D. Cultural Anthropology accentuates mind and the present. Cultural anthropologists (like myself) study the cultures of people living today and try to understand them and describe them accurately. Most anthropologists define culture as learned behavior, and that means it's only the things we do that we have been taught to do consciously and unconsciously. Aesthetic Realism includes in the study of culture all the things we know and do because there is no firm line dividing what we've learned and what we're born knowing.

Instinct and education are opposites that are one everywhere in our thoughts and feelings and behaviors. At birth, we have the biological instinct, for example, to eat. The things we eat are the results of what we've learned and also what our biology tells us to do: no culture anywhere in the world eats rocks for lunch or snacks on wood. That's pure biology. But some eat pork and some won't. Some drink milk and some don't. Then there's personal taste: Do you like your veggies raw or cooked? Where does biology end and education or personal choice (which are also contrary aspects of our lives) begin? It's rarely clear-cut with us humans.

Every aspect of culture is education and instinct at once—whether it's eating a corn dog, stalking a kangaroo, or playing a flute made of a reed. Every culture has a long past, and evolved to meet new circumstances of heat and cold, wet and dry climates. So you see mind and body, past and present, education and instinct, are intricately and wonderfully joined in the branch called Cultural Anthropology. But the field, as studied today, accentuates mind and the present time.

These four divisions are all the study of people. And people of the upper Amazon, or the Lower East Side of New York, or the Transvaal, are always trying to get into a more pleasing and efficient relation with more and more of the world. This is another way of saying they are trying to like the world, see it as friendly. They may succeed, or they may not. But anthropology is always a study of the two biggest opposites in our lives: World and Self.

How Can We Bring Together All Four Fields?

Imagine a near-human ancestor on the bank of the Olduvai stream in Africa. He's smiling and uttering syllables that imitate the sound of the water. He likes the sound of the water. It is now nearly 2 million years ago. And he's in the midst of the beginnings of language. This is linguistics, at its fount: a self trying to come to terms with the world outside of oneself, using articulated sounds.

Later, as night would begin to fall, he may hear a rustle in the bush and snatch up a large stick to protect himself. He's still trying to be comfortable in the world—this time by ridding himself of danger. If he finds a stone and knocks it against another stone to make a sharp edge, it's part of the beginnings of technology. If someday his bones were seen by Louis B. Leakey, the large figure in African archaeology and physical anthropology, Professor Leakey would then be in the midst of physical anthropology—"people as organisms." If the stone our ancient Australopithecine had chipped were found, it would belong to archaeology. The two, physical anthropology and archaeology, are inseparable. Together they are called paleoanthropology.

All four fields of anthropology are brought together by the idea of Aesthetic Realism that the deepest and most necessary purpose of a person is to like the world on an honest basis. Out of this concept we can see the meaning of tribal technology, rites, and arts. This is true of ancient people and people now in East or West Africa, Central Asia, and Brooklyn, New York.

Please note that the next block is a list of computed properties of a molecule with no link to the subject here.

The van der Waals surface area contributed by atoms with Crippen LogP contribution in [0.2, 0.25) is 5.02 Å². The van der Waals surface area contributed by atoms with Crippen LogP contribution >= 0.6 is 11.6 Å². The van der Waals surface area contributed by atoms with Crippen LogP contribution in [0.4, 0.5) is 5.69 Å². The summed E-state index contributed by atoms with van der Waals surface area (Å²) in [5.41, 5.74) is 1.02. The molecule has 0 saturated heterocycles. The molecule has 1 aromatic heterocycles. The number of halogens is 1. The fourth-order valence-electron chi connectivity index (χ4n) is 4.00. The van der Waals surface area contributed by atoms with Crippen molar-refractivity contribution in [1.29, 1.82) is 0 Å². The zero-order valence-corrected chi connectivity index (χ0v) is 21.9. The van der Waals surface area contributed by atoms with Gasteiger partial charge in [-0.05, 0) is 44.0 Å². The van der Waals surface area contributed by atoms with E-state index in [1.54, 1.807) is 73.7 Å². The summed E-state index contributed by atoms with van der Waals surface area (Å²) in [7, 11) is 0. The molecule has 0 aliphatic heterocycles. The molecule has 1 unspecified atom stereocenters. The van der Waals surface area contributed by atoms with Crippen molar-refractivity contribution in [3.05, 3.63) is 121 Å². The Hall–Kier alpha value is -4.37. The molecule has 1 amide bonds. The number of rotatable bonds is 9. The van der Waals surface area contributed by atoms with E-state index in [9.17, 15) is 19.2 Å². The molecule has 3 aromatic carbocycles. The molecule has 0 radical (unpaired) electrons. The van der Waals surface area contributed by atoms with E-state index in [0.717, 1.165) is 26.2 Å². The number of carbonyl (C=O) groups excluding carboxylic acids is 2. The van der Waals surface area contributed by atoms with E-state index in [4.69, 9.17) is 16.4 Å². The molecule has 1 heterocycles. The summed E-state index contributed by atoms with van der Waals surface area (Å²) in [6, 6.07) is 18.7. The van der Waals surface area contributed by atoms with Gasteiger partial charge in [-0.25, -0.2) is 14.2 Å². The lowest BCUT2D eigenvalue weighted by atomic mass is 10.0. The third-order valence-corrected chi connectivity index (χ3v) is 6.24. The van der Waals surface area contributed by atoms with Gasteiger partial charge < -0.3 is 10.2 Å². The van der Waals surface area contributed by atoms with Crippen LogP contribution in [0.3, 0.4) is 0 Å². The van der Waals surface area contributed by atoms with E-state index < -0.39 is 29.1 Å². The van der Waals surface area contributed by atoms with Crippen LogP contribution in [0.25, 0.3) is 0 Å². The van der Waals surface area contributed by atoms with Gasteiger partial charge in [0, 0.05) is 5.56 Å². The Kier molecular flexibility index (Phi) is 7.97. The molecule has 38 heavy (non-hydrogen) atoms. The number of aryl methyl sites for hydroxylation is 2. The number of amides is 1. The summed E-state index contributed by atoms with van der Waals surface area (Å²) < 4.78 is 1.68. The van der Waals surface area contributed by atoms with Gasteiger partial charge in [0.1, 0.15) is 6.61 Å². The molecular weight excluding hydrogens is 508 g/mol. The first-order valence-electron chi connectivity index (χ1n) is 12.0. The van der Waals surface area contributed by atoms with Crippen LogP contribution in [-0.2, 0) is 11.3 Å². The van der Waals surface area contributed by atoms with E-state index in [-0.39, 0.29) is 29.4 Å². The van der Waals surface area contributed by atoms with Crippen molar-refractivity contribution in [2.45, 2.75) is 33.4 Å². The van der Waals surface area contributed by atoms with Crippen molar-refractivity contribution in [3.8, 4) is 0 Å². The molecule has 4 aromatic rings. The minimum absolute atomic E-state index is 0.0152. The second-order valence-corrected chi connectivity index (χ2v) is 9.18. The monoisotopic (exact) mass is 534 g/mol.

Take the people of Oksapmin, New Guinea, with whom I lived in 1967-8. A man or woman in New Guinea, like me, is trying to get into the best possible relation with the world: the ground he or she walks on, sweet potatoes, pigs, pandanus, rain, children, inlaws. At the same time men and women often do not have an easy job of it. People have two attitudes to the world all the time: for it and against it. For and against are opposites, and unconsciously we are always asking: what kind of a world is it—good or bad? Are people essentially selfish and phony or is there good in them as the essential thing? We simply have to try to make sense of the good and bad in the world, in people, and in ourselves. On our accuracy our whole lives depend. This is true in New Rochelle, New Zealand, New York, New Caledonia, the New Hebrides.

The two attitudes of a Papua New Guinea farmer—just like mine or yours—show in his work. He is a farmer of sweet potato and taro, and also raises pigs. He has dealings with his neighbors. And he feels on the one hand that he has to watch out for people, and his own good comes from being better than they are. On the other hand he has the opposite feeling, that he owes something to his family and neighbors and he hopes they do well and are strong. This is a self-conflict. It is exactly like mine, and like other Americans. Whether we hope a rival does well or glory in his or her defeat is a question in high schools, academic departments, daycare centers, and on the sands of the Kalahari Desert.

This conflict is resolved in art. In Oksapmin art, the two attitudes are shown to have something that joins them. For example there are carved arrows which have two faces, one smiling and one frowning, showing the two feelings of for and against, joined in a single sculpture. And there are more ways.

When art shows us that the contradictory things in the world really can be one, it helps us to like ourselves and like life. It makes us more efficient. Art is a necessity, and makes for the finest emotions in a human being. This is true for New Guinea and New York, Hong Kong and Sydney, Australia.

Now we will look at the four fields of anthropology one by one.

Depsin, one of the men whose friendship I valued
in the Mountain Ok area of Papua New Guinea


Copyright © 1975, 2008 by Arnold Perey